Front Page Titles (by Subject) Sect. I.: The mischief of Bigotry in a Prince: Its strange efficacy, and what Chimera's govern it. - The Works of Tacitus, vol. 3 - Gordon's Discourses II, History (Books 1-2)
Sect. I.: The mischief of Bigotry in a Prince: Its strange efficacy, and what Chimera’s govern it. - Publius Cornelius Tacitus, The Works of Tacitus, vol. 3 - Gordon’s Discourses II, History (Books 1-2) [120 AD]
The Works of Tacitus. In Four Volumes. To which are prefixed, Political Discourses upon that Author by Thomas Gordon. The Second Edition, corrected. (London: T. Woodward and J. Peele, 1737). Vol. 3.
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- To His Royal Highness, Frederic Prince of Wales.
- Political Discourses Upon Tacitus
- The Introduction.
- Discourse I.: Of the Emperors Who Are the Subject of the Ensuing History: of Their Ministers, Their Misfortunes, and the Causes of Their Fall.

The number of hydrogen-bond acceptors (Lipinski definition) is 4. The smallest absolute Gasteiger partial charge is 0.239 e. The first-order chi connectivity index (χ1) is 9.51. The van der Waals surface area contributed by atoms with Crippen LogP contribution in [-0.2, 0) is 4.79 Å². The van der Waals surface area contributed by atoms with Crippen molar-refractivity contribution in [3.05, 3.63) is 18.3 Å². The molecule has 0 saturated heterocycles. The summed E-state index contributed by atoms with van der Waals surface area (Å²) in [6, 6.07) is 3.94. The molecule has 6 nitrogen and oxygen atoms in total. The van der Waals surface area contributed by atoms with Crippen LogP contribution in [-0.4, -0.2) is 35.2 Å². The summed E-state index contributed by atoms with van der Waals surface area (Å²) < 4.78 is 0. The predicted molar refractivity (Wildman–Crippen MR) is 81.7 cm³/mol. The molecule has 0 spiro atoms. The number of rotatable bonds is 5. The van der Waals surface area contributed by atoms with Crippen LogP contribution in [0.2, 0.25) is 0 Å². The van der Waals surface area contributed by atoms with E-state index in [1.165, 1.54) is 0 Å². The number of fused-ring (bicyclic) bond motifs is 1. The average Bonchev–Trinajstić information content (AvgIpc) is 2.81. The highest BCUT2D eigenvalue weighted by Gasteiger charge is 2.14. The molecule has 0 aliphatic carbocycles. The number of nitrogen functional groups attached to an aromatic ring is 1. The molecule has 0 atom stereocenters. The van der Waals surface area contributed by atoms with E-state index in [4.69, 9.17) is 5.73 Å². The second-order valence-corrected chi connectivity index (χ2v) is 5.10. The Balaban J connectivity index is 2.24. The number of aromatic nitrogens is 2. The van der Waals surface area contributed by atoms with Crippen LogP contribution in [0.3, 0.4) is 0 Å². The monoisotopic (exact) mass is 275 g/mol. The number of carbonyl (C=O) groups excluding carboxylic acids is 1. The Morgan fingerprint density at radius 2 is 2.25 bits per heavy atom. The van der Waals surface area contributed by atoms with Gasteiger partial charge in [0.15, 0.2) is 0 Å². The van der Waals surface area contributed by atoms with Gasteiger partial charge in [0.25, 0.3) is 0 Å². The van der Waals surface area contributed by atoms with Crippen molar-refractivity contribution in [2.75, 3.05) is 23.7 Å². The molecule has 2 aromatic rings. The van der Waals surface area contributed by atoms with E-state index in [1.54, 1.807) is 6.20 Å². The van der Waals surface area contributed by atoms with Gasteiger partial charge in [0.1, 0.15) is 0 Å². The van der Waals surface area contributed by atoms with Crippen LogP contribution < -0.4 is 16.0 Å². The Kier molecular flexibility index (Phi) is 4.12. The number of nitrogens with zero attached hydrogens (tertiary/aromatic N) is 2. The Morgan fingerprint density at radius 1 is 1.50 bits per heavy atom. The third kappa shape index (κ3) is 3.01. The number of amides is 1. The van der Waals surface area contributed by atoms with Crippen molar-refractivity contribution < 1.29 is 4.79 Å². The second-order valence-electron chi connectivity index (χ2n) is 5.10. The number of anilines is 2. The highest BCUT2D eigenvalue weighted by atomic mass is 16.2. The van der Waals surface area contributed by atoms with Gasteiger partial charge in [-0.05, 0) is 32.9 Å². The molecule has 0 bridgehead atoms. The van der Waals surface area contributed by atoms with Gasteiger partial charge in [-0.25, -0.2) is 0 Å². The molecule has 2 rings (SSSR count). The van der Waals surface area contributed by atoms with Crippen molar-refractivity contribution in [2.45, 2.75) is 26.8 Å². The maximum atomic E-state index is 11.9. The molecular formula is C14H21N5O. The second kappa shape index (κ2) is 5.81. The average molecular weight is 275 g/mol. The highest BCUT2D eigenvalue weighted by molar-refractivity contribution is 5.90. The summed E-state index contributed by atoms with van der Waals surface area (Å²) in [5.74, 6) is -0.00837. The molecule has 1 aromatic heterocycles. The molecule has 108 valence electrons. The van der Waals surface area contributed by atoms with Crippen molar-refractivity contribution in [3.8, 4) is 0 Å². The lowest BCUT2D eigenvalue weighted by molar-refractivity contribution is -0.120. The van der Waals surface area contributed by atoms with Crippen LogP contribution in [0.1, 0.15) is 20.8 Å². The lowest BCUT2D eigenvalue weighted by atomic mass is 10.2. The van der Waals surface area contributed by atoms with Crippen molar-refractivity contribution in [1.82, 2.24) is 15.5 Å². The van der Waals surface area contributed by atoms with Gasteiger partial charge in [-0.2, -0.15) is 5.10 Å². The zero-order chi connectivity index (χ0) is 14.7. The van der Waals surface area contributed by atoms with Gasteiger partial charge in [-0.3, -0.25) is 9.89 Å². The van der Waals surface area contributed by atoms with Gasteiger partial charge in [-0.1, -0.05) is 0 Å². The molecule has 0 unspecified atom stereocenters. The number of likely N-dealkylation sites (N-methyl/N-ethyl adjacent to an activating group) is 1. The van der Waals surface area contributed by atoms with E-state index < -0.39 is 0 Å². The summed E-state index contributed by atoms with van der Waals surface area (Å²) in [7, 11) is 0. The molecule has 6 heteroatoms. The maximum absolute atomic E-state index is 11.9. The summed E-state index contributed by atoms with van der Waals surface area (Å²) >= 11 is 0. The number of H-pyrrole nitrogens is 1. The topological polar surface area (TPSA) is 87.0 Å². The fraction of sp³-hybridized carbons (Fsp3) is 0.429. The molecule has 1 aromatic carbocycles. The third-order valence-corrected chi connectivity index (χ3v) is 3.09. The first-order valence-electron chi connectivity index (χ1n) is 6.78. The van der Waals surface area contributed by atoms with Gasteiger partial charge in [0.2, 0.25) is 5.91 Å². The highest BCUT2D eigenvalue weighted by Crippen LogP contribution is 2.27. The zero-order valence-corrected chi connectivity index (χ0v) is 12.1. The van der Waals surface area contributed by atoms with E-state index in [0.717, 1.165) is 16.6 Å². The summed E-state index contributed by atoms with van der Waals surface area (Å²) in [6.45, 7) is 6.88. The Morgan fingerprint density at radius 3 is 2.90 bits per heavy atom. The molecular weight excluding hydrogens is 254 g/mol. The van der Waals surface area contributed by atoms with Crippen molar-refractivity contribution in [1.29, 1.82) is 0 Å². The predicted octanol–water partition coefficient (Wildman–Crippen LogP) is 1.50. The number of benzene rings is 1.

- Sect. I.: An Idea of Nero ’s Reign, How Mildly It Began, How Terrible It Grew. the Deceitfulness of Prosperity.
- Sect. II.: The Weakness of Galba, and the Iniquities of His Ministers.
- Sect. III.: The Folly of the Evil Measures Pursued By These Ministers, How Pernicious to Themselves and to the Emperor.
- Sect. IV.: Galba ’s Blindness In Trusting Intirely to His Favourites, Who By Their Wickedness Blasted His Reign, and Their Own Hopes.
- Sect. V.: The Infatuation of Men In Power; They Generally Rely Upon It As Never to End, and Thence Boldly Follow the Bent of Their Passions. Instances of This. Guilty Ministers How Dangerous.
- Sect. VI.: Weak and Evil Princes Rarely Profit By Able Ministers; They Like Flatterers Better: These Frustrate the Good Advice of Others.
- Sect. VII.: How Difficult It Is For a Worthy Man to Serve a Bad Prince, and How Dangerous.
- Sect. VIII.: Under Wicked Princes, How Natural and Common It Is to Wish For a Change. Their Different Treatment Living and Dead. In What a Prince Is Chiefly to Confide.
- Discourse II.: Of Competition Amongst the Ministers of a Prince, and Their Corruption. the Evil Effects of Indolence In a Prince.
- Sect. I.: Discord Between Ministers, How Fatal to Their Masters.
- Sect. II.: An Indolent Prince a Ready Prey to the Falsest and Worst of All Men: These Disgrace His Reign, and Provoke His People. — Their Amazing Corruption.